Scared Straight… Now What?
Last week I watched a few episodes of “Beyond Scared Straight,” the reality show that follows a group of rebellious teens to prison, where they get a taste of life behind bars. Aside from being thoroughly entertained, I learned a lot about false hopes and society’s view of redemption.
The show introduces us to fresh-faced juvies caught up in drugs, sex and gangs. Their parents enroll them in prison programs designed to scare the shiz out of them so they’ll never want to step foot inside a penitentiary again. While locked up, they get a healthy dose of monitored bullying from men in jumpsuits, and hear cautionary tales from prisoners serving life sentences. Some episodes include trips to the morgue, behind-glass visitation from parents, or time in solitary confinement.
Here’s where it gets interesting, at least for the theologian. Each episode ends with a “where are they now” segment where, more often than not, the parents are pleased to announce their children have changed their delinquent ways. They return to school, help out around the house, and even go to church. Happy ending, right?
Not so fast.
While the hopeful part of me applauded the teens as they vowed to never return to prison, my inner realist reminded me that their redemption is a false one. Because instead of turning to Christ, they turned to self-improvement. In other words, they modified their behavior, but not their beliefs. Jesus still means nothing to them.
For instance, Abraham, 16, stopped smoking weed and now scores excellent grades in school. Great news! The bad news came in a follow-up interview, when he revealed his key to success was to “stay at home, play Xbox, relax and get fat.” Where’s the hope in that? I’d like to celebrate his progress, but here’s the reality: salvation can’t be found in recreation and relaxation. Those are mere distractions—things that keep Abraham from sinning, but cannot save him from his sins.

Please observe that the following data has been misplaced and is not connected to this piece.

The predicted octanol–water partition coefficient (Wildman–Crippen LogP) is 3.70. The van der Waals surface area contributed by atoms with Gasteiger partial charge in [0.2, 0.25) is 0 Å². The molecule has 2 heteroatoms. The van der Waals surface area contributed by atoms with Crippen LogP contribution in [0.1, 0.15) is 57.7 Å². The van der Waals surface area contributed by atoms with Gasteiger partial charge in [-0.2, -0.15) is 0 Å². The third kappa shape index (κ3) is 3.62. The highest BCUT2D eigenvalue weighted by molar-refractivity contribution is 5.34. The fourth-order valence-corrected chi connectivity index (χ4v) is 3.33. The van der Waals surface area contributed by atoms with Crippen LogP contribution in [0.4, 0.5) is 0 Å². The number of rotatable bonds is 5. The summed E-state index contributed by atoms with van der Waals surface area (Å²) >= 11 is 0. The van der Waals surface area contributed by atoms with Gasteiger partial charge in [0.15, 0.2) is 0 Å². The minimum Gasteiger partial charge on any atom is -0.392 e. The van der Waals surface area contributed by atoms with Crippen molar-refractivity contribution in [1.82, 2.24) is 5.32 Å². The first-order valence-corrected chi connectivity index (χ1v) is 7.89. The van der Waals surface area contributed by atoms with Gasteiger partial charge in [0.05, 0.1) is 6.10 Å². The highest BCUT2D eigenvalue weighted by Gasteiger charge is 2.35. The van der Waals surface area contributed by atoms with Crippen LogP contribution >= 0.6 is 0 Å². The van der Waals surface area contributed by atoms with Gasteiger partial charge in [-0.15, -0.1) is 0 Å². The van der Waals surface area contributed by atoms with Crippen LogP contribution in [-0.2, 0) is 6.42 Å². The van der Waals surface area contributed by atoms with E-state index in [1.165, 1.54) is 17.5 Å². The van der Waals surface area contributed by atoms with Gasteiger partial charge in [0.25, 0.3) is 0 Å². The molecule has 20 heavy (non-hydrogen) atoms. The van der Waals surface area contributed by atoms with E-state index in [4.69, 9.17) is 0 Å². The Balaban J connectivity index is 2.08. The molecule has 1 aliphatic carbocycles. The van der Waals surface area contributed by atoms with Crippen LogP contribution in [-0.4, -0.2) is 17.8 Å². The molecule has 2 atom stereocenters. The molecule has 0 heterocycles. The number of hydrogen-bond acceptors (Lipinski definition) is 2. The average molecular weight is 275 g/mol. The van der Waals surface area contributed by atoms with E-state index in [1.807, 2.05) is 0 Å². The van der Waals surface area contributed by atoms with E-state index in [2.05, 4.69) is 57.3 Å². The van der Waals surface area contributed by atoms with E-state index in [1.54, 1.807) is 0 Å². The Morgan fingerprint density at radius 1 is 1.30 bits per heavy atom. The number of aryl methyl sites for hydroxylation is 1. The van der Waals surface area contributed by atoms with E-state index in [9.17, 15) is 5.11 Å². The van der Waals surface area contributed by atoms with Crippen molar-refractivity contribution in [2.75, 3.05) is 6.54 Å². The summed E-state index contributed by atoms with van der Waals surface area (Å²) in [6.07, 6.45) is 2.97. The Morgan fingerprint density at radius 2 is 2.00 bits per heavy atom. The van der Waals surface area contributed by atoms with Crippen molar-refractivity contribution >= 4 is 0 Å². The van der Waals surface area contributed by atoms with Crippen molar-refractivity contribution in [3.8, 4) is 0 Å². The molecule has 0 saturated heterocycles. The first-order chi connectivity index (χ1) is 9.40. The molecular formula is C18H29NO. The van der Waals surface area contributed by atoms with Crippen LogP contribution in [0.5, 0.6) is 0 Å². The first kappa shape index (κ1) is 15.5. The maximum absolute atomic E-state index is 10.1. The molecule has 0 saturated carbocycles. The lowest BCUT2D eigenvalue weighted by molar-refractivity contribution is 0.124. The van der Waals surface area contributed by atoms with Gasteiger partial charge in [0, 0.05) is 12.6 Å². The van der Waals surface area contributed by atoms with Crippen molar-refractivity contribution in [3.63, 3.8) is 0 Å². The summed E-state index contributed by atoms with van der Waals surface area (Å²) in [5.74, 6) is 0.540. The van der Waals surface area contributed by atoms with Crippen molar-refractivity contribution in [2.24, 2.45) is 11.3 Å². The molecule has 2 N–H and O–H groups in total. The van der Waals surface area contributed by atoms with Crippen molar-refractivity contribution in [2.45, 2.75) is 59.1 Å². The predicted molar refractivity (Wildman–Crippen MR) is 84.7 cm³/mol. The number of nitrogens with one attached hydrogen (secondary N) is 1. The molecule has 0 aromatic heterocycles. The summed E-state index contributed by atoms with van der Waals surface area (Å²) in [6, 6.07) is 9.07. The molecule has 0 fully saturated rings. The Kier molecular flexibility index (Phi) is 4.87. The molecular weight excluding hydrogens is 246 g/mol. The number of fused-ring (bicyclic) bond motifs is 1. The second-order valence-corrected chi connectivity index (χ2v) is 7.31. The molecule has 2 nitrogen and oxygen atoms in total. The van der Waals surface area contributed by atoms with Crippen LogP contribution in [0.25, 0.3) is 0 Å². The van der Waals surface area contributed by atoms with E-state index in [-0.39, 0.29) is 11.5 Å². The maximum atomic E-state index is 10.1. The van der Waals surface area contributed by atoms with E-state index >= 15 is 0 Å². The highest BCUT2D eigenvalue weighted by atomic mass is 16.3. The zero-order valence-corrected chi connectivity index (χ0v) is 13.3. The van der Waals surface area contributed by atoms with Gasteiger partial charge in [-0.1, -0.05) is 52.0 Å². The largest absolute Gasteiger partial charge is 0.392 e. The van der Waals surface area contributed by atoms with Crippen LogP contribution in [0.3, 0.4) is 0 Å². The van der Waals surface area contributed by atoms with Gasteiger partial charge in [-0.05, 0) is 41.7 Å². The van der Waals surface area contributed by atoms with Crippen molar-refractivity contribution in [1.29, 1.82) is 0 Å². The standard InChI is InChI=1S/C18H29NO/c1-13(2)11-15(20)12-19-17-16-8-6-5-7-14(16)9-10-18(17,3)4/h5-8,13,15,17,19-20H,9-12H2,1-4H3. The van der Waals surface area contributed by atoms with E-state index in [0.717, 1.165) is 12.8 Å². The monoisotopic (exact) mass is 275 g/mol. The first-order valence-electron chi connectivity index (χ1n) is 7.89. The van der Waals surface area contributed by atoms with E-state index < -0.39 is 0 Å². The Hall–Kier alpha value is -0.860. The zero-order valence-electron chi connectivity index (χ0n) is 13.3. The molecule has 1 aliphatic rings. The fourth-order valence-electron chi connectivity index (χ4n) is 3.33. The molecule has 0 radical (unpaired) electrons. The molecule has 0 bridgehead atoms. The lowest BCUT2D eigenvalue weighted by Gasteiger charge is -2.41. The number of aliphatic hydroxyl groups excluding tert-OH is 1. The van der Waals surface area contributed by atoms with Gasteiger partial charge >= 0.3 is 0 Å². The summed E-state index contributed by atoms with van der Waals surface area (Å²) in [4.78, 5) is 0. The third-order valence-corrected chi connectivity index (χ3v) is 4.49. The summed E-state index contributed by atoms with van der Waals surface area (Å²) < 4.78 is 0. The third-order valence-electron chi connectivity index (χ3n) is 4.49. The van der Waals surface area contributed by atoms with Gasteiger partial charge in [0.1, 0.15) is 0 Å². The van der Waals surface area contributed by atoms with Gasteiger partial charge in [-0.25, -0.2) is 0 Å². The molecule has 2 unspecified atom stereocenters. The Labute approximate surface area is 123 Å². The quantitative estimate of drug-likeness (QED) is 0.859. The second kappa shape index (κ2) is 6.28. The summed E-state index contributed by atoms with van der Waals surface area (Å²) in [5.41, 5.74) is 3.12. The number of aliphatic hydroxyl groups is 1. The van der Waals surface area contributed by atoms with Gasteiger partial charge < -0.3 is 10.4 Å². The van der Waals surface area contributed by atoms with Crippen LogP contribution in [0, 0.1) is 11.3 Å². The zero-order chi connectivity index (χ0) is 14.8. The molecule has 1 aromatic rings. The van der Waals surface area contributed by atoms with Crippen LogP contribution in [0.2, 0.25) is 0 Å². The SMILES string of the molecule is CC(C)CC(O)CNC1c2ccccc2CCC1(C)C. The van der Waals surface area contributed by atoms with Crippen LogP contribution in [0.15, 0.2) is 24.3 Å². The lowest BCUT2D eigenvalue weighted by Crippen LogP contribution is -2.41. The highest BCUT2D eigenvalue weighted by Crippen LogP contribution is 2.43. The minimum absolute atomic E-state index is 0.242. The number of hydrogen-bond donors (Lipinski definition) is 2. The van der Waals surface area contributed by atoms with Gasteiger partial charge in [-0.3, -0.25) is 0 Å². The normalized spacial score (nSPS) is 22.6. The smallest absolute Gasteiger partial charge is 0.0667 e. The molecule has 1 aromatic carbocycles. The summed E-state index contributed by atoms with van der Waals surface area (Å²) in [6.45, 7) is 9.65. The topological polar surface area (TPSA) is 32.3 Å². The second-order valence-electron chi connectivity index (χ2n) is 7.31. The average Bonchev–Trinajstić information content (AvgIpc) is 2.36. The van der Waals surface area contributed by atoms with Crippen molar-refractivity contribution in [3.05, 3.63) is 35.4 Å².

Jerry, 16, came to prison with a history of violence. After getting scared straight, he joined his school’s cheerleading squad because, according to Jerry, he loves being around girls all day. I wanted to admire his success, but wondered if he had simply swapped one sin for another—violence for lust. Pursuing girls may keep him off the streets, but only pursuing Christ can keep him from a fate far worse.
At the end of another episode, 16-year-old Armando stopped partying and doing drugs, and now attends church twice a week. I’ll admit I was pleased to see Armando at church, but sad because there was no talk of Jesus. Maybe the show’s politically sensitive producers were hinting at Armando’s salvation (I pray that’s the case), but taken at face value, it’s a very unhappy ending indeed. Because the reality is, even church can’t save us. Only Jesus can do that.
In a very real sense, these young men are still prisoners. To be truly saved we must move on toward knowing, loving and becoming more like Jesus, who lived a perfect life on our behalf, satisfied God’s wrath on the cross, rose from the dead, and now lives to be our righteousness. We can’t stop at good behavior. We can’t stop at self-improvement.
Paul put it this way: “For by grace you have been saved through faith. And this is not your own doing; it is the gift of God, not a result of works, so that no one may boast” (Ephesians 2:8-9).
Now that’s news that can set prisoners free!